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dc.contributor.authorBosch, Lander S. M. M.
dc.contributor.authorWells, Jonathan C. K.
dc.contributor.authorLum, Sooky
dc.contributor.authorReid, Alice M.
dc.date.accessioned2020-04-10T03:18:27Z
dc.date.available2020-04-10T03:18:27Z
dc.date.issued2020-04-09
dc.date.submitted2019-10-23
dc.identifier.otherpone-d-19-29042
dc.identifier.urihttps://www.repository.cam.ac.uk/handle/1810/304260
dc.descriptionFunder: Gonville and Caius College, University of Cambridge; funder-id: http://dx.doi.org/10.13039/501100000622
dc.description.abstractAs active commuting levels continue to decline among primary schoolchildren, evidence about which built environmental characteristics influence walking or cycling to school remains inconclusive and is strongly context-dependent. This study aimed to identify the objective built environmental drivers of, and barriers to, active commuting to school for a multi-ethnic sample of 1,889 healthy primary schoolchildren (aged 5–11) in London, UK. Using cross-sectional multilevel ordered logistic regression modelling, supported by the spatial exploration of built environmental characteristics through cartography, the objective built environment was shown to be strongly implicated in children’s commuting behaviour. In line with earlier research, proximity to school emerged as the prime variable associated with the choice for active commuting. However, other elements of the urban form were also significantly associated with children’s use of active or passive modes of transport. High levels of accidents, crime and air pollution along the route to school were independently correlated with a lower likelihood of children walking or cycling to school. Higher average and minimum walkability and higher average densities of convenience stores along the way were independently linked to higher odds of active commuting. The significance of the relations for crime, air pollution and walkability disappeared in the fully-adjusted model including all built environmental variables. In contrast, relationships with proximity, traffic danger and the food environment were maintained in this comprehensive model. Black children, pupils with obesity, younger participants and those from high socioeconomic families were less likely to actively commute to school. There is thus a particular need to ensure that roads with high volumes of actively commuting children are kept safe and clean, and children’s exposure to unhealthy food options along the way is limited. Moreover, as short commuting distances are strongly correlated with walking or cycling, providing high-quality education near residential areas might incite active transport to school.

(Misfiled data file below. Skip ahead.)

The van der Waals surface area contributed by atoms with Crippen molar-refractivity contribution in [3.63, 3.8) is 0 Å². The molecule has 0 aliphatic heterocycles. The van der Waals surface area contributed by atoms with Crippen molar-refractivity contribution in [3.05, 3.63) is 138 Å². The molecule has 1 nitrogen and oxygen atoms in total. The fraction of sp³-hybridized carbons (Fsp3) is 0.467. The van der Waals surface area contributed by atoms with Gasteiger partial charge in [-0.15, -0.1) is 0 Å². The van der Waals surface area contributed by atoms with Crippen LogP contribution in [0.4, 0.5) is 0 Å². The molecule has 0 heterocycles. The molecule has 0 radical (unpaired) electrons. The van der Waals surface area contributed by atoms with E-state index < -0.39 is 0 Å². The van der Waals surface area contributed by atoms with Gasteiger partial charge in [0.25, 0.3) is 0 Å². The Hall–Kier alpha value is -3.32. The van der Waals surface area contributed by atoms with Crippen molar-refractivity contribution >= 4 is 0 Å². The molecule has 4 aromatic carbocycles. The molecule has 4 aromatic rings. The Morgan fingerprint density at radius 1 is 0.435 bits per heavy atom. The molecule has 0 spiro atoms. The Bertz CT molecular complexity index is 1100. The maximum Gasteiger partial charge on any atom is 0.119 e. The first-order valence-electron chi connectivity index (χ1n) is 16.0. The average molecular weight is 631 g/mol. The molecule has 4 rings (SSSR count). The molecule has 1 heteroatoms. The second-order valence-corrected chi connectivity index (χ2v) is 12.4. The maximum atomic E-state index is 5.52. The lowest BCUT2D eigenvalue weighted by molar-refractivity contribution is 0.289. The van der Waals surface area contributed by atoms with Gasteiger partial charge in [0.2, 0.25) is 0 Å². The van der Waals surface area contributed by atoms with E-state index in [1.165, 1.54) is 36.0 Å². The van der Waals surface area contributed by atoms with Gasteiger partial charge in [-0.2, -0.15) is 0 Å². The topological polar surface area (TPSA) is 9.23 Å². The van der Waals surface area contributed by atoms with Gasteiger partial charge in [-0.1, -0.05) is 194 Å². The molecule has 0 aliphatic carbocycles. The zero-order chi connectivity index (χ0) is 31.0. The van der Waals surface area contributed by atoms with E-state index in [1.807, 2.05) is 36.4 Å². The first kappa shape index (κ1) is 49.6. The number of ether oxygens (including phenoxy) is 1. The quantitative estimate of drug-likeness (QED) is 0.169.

dc.languageen
dc.publisherPublic Library of Science
dc.rightsAttribution 4.0 International (CC BY 4.0)en
dc.rights.urihttps://creativecommons.org/licenses/by/4.0/en
dc.subjectResearch Article
dc.subjectEarth sciences
dc.subjectSocial sciences
dc.subjectBiology and life sciences
dc.subjectMedicine and health sciences
dc.subjectEcology and environmental sciences
dc.subjectPeople and places
dc.titleAssociations of the objective built environment along the route to school with children’s modes of commuting: A multilevel modelling analysis (the SLIC study)
dc.typeArticle
dc.date.updated2020-04-10T03:18:26Z
prism.issueIdentifier4
prism.publicationNamePLOS ONE
prism.volume15
dc.identifier.doi10.17863/CAM.51340
dcterms.dateAccepted2020-03-24
rioxxterms.versionofrecord10.1371/journal.pone.0231478
rioxxterms.versionVoR
rioxxterms.licenseref.urihttp://creativecommons.org/licenses/by/4.0/
datacite.contributor.supervisoreditor: Huertas-Delgado, Francisco Javier
dc.contributor.orcidBosch, Lander S. M. M. [0000-0002-9531-7291]
dc.identifier.eissn1932-6203
pubs.funder-project-idEconomic and Social Research Council (ES/J500033/1)
pubs.funder-project-idWellcome Trust (WT094129MA)


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Attribution 4.0 International (CC BY 4.0)
Except where otherwise noted, this item's licence is described as Attribution 4.0 International (CC BY 4.0)